Why do family members contest wills in probate court?

On Behalf of | Jul 10, 2024 | Estate Administration

A will serves as someone’s final instructions for their loved ones. They explain what they want to do with their property and what arrangements they have made for the support of their dependence.

Typically, those who take the time to create wills have specific intentions for their property and hope to leave certain unique types of support for their family members. They may also name someone they trust to oversee estate administration. The personal representative of an estate and the probate courts usually try to uphold terms left by a decedent in their will and other estate planning documents.

Occasionally, the surviving family members of someone who dies take issue with their will. They may believe that there is something wrong with the documents that justifies asking the probate courts to set them aside. What reasons do families sometimes have for contesting someone’s will after they die?

Only certain grounds are valid

Probate laws limit when interested parties can take legal action against estate planning paperwork. The burden of the proof falls to the plaintiffs in such cases. In other words, concerned family members need to have evidence supporting their assertions that there are issues with the will.

The grounds for contesting a will include illegal or invalid documents, undue influence, a lack of capacity and fraud. Scenarios involving fraud might involve allegations that alterations or manipulations occurred.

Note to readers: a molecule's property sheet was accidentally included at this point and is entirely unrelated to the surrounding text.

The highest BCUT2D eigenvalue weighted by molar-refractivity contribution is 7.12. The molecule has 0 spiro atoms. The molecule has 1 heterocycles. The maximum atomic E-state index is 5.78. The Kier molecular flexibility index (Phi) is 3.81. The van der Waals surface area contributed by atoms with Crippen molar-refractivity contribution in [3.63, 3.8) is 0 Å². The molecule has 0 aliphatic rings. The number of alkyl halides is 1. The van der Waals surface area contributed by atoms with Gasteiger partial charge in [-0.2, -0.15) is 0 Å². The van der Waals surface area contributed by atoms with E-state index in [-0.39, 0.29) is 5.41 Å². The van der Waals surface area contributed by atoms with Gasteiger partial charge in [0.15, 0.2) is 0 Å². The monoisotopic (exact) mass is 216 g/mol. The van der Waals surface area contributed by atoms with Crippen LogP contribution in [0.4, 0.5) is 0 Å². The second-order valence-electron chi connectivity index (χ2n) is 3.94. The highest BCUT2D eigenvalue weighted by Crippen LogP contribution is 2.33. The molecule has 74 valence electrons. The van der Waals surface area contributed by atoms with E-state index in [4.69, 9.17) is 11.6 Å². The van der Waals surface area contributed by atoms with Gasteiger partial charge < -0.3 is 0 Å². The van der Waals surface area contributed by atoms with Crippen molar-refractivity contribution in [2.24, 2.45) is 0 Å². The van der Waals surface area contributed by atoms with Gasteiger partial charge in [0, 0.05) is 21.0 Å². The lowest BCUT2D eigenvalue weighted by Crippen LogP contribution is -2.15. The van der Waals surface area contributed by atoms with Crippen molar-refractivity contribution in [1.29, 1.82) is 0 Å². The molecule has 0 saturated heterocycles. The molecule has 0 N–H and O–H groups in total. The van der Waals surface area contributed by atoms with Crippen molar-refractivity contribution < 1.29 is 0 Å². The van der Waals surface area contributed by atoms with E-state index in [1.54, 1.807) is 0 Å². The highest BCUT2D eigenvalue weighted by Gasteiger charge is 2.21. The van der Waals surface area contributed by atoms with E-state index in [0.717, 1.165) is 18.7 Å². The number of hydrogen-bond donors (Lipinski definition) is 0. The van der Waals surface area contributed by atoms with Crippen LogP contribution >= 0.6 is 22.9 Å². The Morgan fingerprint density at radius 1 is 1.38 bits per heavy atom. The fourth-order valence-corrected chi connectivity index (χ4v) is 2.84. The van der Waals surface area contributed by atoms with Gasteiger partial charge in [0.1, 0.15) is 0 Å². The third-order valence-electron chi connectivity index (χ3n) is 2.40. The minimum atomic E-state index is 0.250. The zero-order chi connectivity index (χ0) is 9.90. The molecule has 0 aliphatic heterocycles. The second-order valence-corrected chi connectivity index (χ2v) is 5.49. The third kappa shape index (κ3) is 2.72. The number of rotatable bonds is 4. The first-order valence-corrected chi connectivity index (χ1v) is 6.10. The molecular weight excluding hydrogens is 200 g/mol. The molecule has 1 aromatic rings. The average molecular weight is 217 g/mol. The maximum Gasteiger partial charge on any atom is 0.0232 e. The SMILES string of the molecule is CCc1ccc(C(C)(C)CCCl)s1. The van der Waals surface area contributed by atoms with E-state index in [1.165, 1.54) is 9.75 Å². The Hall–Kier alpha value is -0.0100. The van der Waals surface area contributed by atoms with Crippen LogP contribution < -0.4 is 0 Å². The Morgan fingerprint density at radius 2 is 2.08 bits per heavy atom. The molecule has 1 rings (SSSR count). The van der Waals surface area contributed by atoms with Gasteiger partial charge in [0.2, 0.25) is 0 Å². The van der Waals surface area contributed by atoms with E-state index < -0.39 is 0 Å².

Illegal wills might include terms that technically violate state law. Invalid documents may not meet the necessary standard for enforceable testamentary instruments. Someone may have left a video will, for example, or documents on a computer with no witness signatures.

Claims of undue influence involve an assertion that a third party manipulated or forced the testator into making estate planning changes. Lack of capacity occurs when a testator creates or updates documents when their physical or mental health prevents them from understanding their actions.

Will contests are not particularly common, but they typically occur because family members have serious concerns. If the final instructions included in a will are much different than someone’s prior wishes, families may have questions. Pursuing probate litigation is sometimes necessary to correct an issue that might damage someone’s legacy. Families who understand when litigation is possible can decide if and when a lawsuit may be necessary.